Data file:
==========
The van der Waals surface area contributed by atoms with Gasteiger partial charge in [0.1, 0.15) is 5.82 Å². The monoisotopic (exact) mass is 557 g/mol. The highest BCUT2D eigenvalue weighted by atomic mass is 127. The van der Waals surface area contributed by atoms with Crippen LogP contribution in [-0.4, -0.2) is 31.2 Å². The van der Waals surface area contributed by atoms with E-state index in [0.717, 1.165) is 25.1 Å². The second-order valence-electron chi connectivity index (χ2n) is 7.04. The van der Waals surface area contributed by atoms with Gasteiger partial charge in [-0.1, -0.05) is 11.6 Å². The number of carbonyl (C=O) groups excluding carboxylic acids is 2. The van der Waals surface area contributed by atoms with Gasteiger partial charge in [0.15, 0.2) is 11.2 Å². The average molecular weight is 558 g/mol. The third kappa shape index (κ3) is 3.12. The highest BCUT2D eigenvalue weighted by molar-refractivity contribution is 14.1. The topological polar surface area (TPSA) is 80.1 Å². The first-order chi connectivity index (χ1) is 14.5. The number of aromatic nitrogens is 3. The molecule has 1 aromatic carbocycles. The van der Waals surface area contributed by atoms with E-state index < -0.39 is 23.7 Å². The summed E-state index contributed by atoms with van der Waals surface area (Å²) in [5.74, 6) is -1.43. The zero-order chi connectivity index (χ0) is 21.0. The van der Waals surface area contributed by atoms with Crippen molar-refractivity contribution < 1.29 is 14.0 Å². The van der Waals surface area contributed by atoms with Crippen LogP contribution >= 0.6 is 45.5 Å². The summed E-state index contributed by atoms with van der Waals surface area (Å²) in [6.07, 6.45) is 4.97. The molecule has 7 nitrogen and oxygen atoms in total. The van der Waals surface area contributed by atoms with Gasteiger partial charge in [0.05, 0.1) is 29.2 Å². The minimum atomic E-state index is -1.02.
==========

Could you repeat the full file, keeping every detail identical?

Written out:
The van der Waals surface area contributed by atoms with Gasteiger partial charge in [0.1, 0.15) is 5.82 Å². The monoisotopic (exact) mass is 557 g/mol. The highest BCUT2D eigenvalue weighted by atomic mass is 127. The van der Waals surface area contributed by atoms with Crippen LogP contribution in [-0.4, -0.2) is 31.2 Å². The van der Waals surface area contributed by atoms with E-state index in [0.717, 1.165) is 25.1 Å². The second-order valence-electron chi connectivity index (χ2n) is 7.04. The van der Waals surface area contributed by atoms with Gasteiger partial charge in [-0.1, -0.05) is 11.6 Å². The number of carbonyl (C=O) groups excluding carboxylic acids is 2. The van der Waals surface area contributed by atoms with Gasteiger partial charge in [0.15, 0.2) is 11.2 Å². The average molecular weight is 558 g/mol. The third kappa shape index (κ3) is 3.12. The highest BCUT2D eigenvalue weighted by molar-refractivity contribution is 14.1. The topological polar surface area (TPSA) is 80.1 Å². The first-order chi connectivity index (χ1) is 14.5. The number of aromatic nitrogens is 3. The molecule has 1 aromatic carbocycles. The van der Waals surface area contributed by atoms with E-state index < -0.39 is 23.7 Å². The summed E-state index contributed by atoms with van der Waals surface area (Å²) in [5.74, 6) is -1.43. The zero-order chi connectivity index (χ0) is 21.0. The van der Waals surface area contributed by atoms with Crippen molar-refractivity contribution < 1.29 is 14.0 Å². The van der Waals surface area contributed by atoms with Crippen LogP contribution >= 0.6 is 45.5 Å². The summed E-state index contributed by atoms with van der Waals surface area (Å²) in [6.07, 6.45) is 4.97. The molecule has 7 nitrogen and oxygen atoms in total. The van der Waals surface area contributed by atoms with Gasteiger partial charge in [0.05, 0.1) is 29.2 Å². The minimum atomic E-state index is -1.02.